As an employer, there are inevitably some external factors that affect your business every now and then that are out of your control. For example, if you’re running a building or construction company then you’re often reliant on weather. It’s the same for seasonal shops such as ice cream parlours by the coast. If the weather takes a bad turn, especially for an extended period of time, this can damage your business.
Similarly, when an employee unexpectedly takes a sick day you need to efficiently run your business with fewer workers. If it’s a virus or sickness bug, you could even end up having more than one member of staff absent. For when this eventuality occurs, manager’s often put in place a contingency plan of who should cover another person’s role whilst they are ill. This can result in your staff being overworked or stretched to their maximum capacity, which can have a poor effect on your business and employees.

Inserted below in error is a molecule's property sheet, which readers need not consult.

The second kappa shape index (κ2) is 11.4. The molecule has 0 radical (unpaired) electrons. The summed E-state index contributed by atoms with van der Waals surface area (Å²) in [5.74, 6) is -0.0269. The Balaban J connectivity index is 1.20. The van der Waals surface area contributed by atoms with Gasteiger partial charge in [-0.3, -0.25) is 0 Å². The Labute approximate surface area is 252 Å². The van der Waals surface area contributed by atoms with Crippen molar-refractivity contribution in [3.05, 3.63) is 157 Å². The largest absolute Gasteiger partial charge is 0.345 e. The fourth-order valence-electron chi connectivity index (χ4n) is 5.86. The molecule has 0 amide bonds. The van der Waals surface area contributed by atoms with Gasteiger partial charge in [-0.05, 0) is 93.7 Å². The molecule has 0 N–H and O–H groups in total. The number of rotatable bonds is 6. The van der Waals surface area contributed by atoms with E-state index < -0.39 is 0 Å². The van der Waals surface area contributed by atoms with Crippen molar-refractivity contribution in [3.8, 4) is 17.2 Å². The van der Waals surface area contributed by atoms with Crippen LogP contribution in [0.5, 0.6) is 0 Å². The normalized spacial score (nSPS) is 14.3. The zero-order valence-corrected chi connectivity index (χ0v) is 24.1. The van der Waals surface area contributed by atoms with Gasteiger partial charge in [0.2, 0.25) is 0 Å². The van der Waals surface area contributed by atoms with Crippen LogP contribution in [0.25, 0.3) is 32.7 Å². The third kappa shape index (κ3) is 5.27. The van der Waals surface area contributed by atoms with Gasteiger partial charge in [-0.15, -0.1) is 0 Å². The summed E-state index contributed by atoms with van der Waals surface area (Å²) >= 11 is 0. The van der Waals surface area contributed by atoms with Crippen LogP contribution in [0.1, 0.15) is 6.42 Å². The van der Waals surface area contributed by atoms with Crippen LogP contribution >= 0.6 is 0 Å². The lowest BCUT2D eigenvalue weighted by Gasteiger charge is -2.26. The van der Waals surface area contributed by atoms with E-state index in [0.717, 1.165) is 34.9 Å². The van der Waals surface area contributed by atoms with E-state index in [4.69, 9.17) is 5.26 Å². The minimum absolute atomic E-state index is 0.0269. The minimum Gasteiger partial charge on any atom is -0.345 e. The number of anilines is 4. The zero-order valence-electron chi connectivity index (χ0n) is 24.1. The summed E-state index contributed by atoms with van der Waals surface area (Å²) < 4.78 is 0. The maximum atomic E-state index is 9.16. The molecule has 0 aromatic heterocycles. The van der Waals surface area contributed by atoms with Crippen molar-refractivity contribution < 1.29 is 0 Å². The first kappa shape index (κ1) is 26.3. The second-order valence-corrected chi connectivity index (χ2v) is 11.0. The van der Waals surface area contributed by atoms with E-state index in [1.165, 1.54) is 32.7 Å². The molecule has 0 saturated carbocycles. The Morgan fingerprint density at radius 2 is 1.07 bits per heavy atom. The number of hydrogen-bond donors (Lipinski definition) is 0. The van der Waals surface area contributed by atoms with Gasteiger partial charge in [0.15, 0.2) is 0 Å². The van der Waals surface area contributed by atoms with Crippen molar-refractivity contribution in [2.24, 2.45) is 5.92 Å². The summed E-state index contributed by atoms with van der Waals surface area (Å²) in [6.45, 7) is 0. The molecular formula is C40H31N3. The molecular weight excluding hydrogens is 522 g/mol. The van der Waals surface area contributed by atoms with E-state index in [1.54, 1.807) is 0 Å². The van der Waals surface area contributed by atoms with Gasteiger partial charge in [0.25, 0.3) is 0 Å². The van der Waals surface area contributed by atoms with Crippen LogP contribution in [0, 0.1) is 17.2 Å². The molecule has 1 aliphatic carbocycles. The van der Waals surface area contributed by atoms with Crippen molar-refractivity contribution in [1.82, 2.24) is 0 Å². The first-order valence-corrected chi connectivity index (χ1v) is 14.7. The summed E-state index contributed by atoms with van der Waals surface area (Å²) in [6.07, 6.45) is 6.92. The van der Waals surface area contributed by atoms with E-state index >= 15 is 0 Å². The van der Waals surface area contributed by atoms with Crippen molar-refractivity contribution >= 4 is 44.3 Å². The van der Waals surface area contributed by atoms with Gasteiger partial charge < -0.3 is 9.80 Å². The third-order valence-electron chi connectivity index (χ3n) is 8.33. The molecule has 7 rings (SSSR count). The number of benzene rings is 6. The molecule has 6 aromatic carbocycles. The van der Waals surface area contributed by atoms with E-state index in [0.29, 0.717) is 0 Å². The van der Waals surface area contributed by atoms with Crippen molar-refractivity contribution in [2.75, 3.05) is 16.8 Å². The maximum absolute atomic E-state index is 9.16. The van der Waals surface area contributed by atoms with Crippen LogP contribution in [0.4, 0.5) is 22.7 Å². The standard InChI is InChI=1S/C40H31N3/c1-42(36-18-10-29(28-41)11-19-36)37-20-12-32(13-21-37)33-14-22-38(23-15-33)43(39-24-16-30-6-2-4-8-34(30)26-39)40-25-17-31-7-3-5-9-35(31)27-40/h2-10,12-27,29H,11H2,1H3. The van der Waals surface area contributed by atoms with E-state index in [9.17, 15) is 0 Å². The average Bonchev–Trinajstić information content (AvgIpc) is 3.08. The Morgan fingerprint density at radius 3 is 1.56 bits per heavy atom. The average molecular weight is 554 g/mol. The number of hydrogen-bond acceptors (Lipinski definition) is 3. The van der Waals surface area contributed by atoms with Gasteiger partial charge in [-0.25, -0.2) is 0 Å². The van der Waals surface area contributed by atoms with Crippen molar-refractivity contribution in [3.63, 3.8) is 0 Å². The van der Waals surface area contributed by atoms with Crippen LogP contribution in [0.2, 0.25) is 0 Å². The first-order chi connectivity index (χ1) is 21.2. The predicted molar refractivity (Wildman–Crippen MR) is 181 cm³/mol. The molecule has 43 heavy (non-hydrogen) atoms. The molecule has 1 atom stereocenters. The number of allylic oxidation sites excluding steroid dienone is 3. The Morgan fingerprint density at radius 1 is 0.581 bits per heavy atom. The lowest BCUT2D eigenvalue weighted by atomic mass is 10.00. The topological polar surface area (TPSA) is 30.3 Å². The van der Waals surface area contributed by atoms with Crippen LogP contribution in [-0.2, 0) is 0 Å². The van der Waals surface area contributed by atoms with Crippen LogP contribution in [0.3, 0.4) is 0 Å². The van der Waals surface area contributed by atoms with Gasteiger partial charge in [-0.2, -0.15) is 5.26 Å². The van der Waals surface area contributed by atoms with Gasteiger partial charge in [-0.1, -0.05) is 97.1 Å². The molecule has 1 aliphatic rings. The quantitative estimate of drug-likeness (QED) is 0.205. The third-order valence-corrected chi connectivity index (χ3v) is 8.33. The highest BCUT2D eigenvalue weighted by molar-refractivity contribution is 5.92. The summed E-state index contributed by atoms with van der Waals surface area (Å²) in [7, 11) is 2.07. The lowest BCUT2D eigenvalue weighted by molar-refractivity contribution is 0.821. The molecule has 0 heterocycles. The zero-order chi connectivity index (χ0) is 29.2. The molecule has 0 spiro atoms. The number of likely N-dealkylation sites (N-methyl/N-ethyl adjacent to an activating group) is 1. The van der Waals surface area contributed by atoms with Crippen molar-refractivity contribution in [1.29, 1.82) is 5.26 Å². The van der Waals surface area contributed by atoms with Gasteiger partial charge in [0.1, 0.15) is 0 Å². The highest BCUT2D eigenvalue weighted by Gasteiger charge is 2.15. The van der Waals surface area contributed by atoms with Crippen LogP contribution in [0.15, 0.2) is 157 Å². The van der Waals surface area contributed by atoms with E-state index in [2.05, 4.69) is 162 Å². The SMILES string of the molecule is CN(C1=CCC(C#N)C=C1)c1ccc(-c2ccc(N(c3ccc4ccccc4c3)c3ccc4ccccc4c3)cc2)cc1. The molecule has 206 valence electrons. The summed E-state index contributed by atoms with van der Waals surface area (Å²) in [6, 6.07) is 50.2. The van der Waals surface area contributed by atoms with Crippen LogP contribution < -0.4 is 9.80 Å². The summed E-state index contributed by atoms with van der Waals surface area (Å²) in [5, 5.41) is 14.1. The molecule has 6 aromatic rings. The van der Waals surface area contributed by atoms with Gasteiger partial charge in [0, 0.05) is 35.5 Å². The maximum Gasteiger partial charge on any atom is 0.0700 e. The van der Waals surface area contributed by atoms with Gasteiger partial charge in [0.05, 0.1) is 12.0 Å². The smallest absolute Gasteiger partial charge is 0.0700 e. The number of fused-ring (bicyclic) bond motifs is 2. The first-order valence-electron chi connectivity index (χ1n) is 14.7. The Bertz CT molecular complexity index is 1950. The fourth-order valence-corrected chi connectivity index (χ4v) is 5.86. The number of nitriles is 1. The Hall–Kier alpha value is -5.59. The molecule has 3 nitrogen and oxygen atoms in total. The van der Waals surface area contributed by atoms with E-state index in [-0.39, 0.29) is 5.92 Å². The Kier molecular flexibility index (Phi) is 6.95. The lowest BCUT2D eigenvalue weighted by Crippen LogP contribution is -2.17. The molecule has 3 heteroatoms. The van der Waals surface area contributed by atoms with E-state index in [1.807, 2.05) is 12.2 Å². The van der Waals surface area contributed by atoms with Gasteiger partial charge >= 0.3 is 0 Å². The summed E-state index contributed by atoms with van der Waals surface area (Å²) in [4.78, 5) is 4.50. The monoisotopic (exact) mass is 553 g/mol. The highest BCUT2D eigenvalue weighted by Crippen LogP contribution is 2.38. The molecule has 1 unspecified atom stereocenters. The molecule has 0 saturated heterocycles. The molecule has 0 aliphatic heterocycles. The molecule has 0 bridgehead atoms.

Instead of planning for when it happens, why not plan to prevent it happening at all? In 2017 it was reported than sickness absence was down from the year before, from 2.3% to 2.2%. Whilst this is a very small decrease, it’s still encouraging. It shows that business owners are taking the right steps to ensure they have a happy and healthy workforce.
Keeping your workers motivated and happy to come into work every day can be extremely difficult but it’s important to discourage sick days whenever they can be prevented. There are many ways you can keep your staff healthy, such as:
Based on the statistics from 2017, it’s clear to see that many employers are thinking of ways to decrease sickness days. By taking steps to evaluate your businesses attitude to sickness absences, you are not only helping your employees but also benefitting your company in the long run.